Print

Print


Hi Stuart,

On 8/28/2011 2:01 PM, Stuart Yeates wrote:
[log in to unmask]" type="cite">
There has been a lot of discussion about what the relationship between TEI 
XML and some forms of HTML might be. 

Such discussion is great, because HTML is likely to remain the dominant 
textual display form for years to come. We need to play nicely with HTML 
(and ePub, which is essentially a carrier for HTML).

However, there are clear semantic differences between HTML and TEI. 

All the semantics additions to  HTML consist of tagging either the entire 
document or some portion of the document text with additional semantics 
over and above the baseline semantics of HTML. This additive model is 
great, because it allows tools to understand HTML without understanding 
all the semantic additions---tools which rely on just the semantics of HTML
can safely ignore all the rest.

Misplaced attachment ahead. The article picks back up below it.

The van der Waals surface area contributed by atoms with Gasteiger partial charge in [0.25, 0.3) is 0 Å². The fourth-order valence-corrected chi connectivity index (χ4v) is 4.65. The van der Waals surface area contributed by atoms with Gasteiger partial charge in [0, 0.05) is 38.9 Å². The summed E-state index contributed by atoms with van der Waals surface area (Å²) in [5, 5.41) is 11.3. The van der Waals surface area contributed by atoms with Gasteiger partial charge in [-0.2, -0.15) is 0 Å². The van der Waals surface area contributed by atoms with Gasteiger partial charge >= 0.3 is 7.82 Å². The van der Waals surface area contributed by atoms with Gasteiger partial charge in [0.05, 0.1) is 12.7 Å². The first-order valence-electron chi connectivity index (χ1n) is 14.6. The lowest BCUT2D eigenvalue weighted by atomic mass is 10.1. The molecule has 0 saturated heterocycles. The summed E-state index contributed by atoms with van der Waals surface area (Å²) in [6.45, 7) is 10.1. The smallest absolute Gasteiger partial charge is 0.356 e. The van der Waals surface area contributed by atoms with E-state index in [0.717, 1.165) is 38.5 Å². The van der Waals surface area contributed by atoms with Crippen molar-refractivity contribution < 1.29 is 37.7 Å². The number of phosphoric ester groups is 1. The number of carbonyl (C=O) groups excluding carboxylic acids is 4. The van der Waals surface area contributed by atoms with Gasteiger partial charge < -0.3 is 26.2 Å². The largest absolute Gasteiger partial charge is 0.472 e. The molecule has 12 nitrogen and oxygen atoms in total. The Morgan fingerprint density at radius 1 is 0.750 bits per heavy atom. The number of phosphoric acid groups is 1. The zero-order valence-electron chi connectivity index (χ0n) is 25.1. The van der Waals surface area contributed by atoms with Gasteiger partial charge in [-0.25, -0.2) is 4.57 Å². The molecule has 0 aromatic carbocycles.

Alas, this additive approach assumes only addition. 

When you have tei:ab defined using phrases like "...analogous to, but 
without the semantic baggage of, a paragraph", you have wording that is 
categorically not representable in any of the HTML semantic systems 
that I'm aware of.

Fortunately, this can also be accommodated:

http://www.w3.org/TR/html5/grouping-content.html#the-div-element  :

The div element has no special meaning at all. It represents its children. It can be used with the class, lang, and title attributes to mark up semantics common to a group of consecutive elements.
http://www.w3.org/TR/html5/text-level-semantics.html#the-span-element

The span element doesn't mean anything on its own, but can be useful when used together with the global attributes, e.g. class, lang, or dir. It represents its children.

If you add Microdata to a div, you would be able to represent tei:ab without polluting it with some other HTML tag's explicitness (though in this case, <div>, by being an anonymous block, would I think already be equivalent).

(The difference between div and span, by the way, is that <div> is rendered by default in a browser as a "block" element, meaning that line breaks will be added on either side of it, whereas a <span> is rendered without any formatting by default, being inline (though these default behaviors can be overridden completely by a CSS stylesheet where purely formatting decisions are to be controlled--e.g., turning a div into an inline element, or a span into a block element).)

Best wishes,
Brett